Point of View for ’42’ by Angenita Williams

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I made it a point to take my daughter to see 42, the movie based on the story of Jackie Robinson. Whether she wanted to see it or not, she was going to. I thought it was important for her to see a piece of history about breaking barriers that was not set in the era of Civil Rights and MLK. She actually wanted to see the movie. I was pleased.

42 is long, but it doesn’t really seem that way until near the end of the movie. The cast did a great job of depiction. As I watched, I wondered how it truly felt to be Black in America before we stood up and claimed our rights as humans.

It was interesting to see Jim Crow before the 60’s. Jackie Robinson stood his ground, but he did so respectfully. That took strength and grace. I loved the way he shut up his Caucasian naysayers by dismantling the pitcher, and by knocking the ball out the park. It was really in-your-face, and I chuckled at the stupidity of their actions. He was Black. He was a man. He was a ball player.

I think one thing that held steadfast throughout the movie was the story of Branch Rickey. He was a different kind of white man. Although he made it very clear he was about money, he also prepared and lead Robinson to greatness. His compassion about baseball, and his ideology about racism, moved me. He was a money man willing to risk everything to break the color barrier. But, just like every human, he was flawed. The underlying cause of wanting a “Negro” ball player was to right a wrong in his life. He was old, and it weighed on his soul.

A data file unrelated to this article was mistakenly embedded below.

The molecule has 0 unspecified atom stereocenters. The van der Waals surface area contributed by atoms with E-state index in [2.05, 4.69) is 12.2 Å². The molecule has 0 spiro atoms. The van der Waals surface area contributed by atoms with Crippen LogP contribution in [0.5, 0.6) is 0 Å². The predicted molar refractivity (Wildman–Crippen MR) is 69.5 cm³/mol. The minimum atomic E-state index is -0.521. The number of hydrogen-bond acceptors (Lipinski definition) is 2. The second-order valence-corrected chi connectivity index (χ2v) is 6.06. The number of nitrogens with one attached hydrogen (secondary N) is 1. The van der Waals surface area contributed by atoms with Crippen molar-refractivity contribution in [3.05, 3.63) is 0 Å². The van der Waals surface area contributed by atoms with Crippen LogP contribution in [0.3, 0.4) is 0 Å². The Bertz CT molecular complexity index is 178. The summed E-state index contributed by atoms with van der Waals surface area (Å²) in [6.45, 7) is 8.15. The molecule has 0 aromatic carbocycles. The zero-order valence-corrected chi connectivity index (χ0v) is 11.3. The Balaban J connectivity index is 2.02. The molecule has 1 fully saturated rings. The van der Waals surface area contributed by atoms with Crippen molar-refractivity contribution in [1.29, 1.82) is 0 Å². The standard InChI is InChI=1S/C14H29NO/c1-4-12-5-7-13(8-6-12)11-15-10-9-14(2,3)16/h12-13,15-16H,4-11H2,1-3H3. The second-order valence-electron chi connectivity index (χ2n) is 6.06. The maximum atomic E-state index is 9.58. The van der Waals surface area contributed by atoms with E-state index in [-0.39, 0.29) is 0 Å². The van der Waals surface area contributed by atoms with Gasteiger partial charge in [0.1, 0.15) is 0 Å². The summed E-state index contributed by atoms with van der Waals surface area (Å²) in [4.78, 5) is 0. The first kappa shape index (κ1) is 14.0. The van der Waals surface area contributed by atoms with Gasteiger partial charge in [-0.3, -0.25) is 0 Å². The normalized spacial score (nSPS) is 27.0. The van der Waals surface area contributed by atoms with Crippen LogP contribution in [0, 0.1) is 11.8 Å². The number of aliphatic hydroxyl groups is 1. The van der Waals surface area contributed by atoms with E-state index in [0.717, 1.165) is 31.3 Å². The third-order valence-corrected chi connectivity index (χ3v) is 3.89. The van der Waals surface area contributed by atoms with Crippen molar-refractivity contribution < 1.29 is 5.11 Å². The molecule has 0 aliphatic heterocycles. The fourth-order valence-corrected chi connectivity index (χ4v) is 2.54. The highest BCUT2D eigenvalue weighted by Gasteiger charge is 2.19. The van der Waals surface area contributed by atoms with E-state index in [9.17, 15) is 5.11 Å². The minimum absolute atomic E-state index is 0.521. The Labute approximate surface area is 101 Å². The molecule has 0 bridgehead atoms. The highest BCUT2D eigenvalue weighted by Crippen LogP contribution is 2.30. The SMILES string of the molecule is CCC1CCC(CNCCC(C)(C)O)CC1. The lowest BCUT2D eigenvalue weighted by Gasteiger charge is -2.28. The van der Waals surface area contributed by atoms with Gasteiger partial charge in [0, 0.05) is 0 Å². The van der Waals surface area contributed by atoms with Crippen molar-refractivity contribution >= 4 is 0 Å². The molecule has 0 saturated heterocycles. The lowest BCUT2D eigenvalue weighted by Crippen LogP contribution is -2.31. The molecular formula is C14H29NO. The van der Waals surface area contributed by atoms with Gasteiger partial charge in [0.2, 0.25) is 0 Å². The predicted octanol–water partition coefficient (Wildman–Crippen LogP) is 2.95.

Rachel Robinson was portrayed as the perfect wife. She held her man down throughout the entire story. Not a word in disagreement. Not a nagging anything. She played her part in his life and constantly encouraged him to keep going. She completely and unquestionably had his back. Although she seemed a little too squeaky clean, she had her moments of opposition. She walked in a whites only restroom, and questioned just about everything.

There is a scene in the movie in which a father and son are in the stands. The son states that Pee Wee Reese is the best player ever. The father and everyone else around them shouted racial epithets at Robinson, and while the son looked uncomfortable, he does as well. He watches in confusion as his favorite ball player walks up to Robinson, and puts his arm around him as they laugh and talk. That scene was powerful because it showed how racism is carried throughout the generations. It spoke tremendous volumes just as a scene where Robinson makes the decision not to fight after being degraded by a white man.

As we walked out of the theatre, I asked my daughter how she felt about the movie. She was happy she saw it. I asked her to imagine herself back in those days. Then I said, “Do you think you could have been that strong?”

“Without fighting?” she replied

“Yes.”

“No. I don’t know how they did that. I would have been so mad!”

“Well, Jackie Robinson went through all that so we didn’t have to,” I replied. And it’s true.

I think all children, especially our kids, need to see this movie for more reasons than one. They need to see what it felt like before we had a voice to say enough is enough. They need to see what it meant to be a Black man, and what it took for him to be successful in a sport he loved. They also need to see how everything they have is because someone had to fight and/or die for it.

Jackie Robinson was educated, and he stood his ground…with his mind. There is nothing more powerful than that.

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